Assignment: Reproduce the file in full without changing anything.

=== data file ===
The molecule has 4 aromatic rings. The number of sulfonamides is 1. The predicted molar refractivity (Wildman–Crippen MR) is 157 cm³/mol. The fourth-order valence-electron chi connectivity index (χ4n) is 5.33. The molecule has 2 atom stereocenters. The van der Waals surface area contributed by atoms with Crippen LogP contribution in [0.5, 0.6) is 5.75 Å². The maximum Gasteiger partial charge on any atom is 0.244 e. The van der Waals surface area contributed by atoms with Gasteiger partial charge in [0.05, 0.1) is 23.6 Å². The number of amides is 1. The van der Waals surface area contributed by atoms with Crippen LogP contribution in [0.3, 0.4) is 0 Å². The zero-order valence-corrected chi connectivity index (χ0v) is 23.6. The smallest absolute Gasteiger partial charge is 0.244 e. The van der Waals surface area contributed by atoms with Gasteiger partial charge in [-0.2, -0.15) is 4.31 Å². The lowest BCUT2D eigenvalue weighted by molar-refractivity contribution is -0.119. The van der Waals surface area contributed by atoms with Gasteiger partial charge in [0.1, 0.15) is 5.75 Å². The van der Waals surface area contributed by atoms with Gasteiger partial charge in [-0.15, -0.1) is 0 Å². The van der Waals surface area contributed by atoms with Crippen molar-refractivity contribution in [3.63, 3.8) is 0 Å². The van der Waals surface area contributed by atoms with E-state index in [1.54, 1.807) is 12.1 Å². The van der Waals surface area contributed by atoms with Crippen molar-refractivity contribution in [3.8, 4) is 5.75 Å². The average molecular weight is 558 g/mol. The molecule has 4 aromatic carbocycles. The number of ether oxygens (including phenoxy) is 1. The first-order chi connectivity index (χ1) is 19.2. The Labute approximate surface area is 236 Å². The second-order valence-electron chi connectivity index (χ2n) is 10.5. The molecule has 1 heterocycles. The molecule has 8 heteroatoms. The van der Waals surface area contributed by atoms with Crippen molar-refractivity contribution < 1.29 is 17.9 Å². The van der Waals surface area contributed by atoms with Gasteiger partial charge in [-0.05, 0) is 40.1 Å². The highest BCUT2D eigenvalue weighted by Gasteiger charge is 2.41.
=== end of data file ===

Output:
The molecule has 4 aromatic rings. The number of sulfonamides is 1. The predicted molar refractivity (Wildman–Crippen MR) is 157 cm³/mol. The fourth-order valence-electron chi connectivity index (χ4n) is 5.33. The molecule has 2 atom stereocenters. The van der Waals surface area contributed by atoms with Crippen LogP contribution in [0.5, 0.6) is 5.75 Å². The maximum Gasteiger partial charge on any atom is 0.244 e. The van der Waals surface area contributed by atoms with Gasteiger partial charge in [0.05, 0.1) is 23.6 Å². The number of amides is 1. The van der Waals surface area contributed by atoms with Crippen LogP contribution in [0.3, 0.4) is 0 Å². The zero-order valence-corrected chi connectivity index (χ0v) is 23.6. The smallest absolute Gasteiger partial charge is 0.244 e. The van der Waals surface area contributed by atoms with Gasteiger partial charge in [-0.2, -0.15) is 4.31 Å². The lowest BCUT2D eigenvalue weighted by molar-refractivity contribution is -0.119. The van der Waals surface area contributed by atoms with Gasteiger partial charge in [0.1, 0.15) is 5.75 Å². The van der Waals surface area contributed by atoms with Gasteiger partial charge in [-0.15, -0.1) is 0 Å². The van der Waals surface area contributed by atoms with Crippen molar-refractivity contribution in [3.63, 3.8) is 0 Å². The van der Waals surface area contributed by atoms with E-state index in [1.54, 1.807) is 12.1 Å². The van der Waals surface area contributed by atoms with Crippen molar-refractivity contribution in [3.8, 4) is 5.75 Å². The average molecular weight is 558 g/mol. The molecule has 4 aromatic carbocycles. The number of ether oxygens (including phenoxy) is 1. The first-order chi connectivity index (χ1) is 19.2. The Labute approximate surface area is 236 Å². The second-order valence-electron chi connectivity index (χ2n) is 10.5. The molecule has 1 heterocycles. The molecule has 8 heteroatoms. The van der Waals surface area contributed by atoms with Crippen molar-refractivity contribution < 1.29 is 17.9 Å². The van der Waals surface area contributed by atoms with Gasteiger partial charge in [-0.05, 0) is 40.1 Å². The highest BCUT2D eigenvalue weighted by Gasteiger charge is 2.41.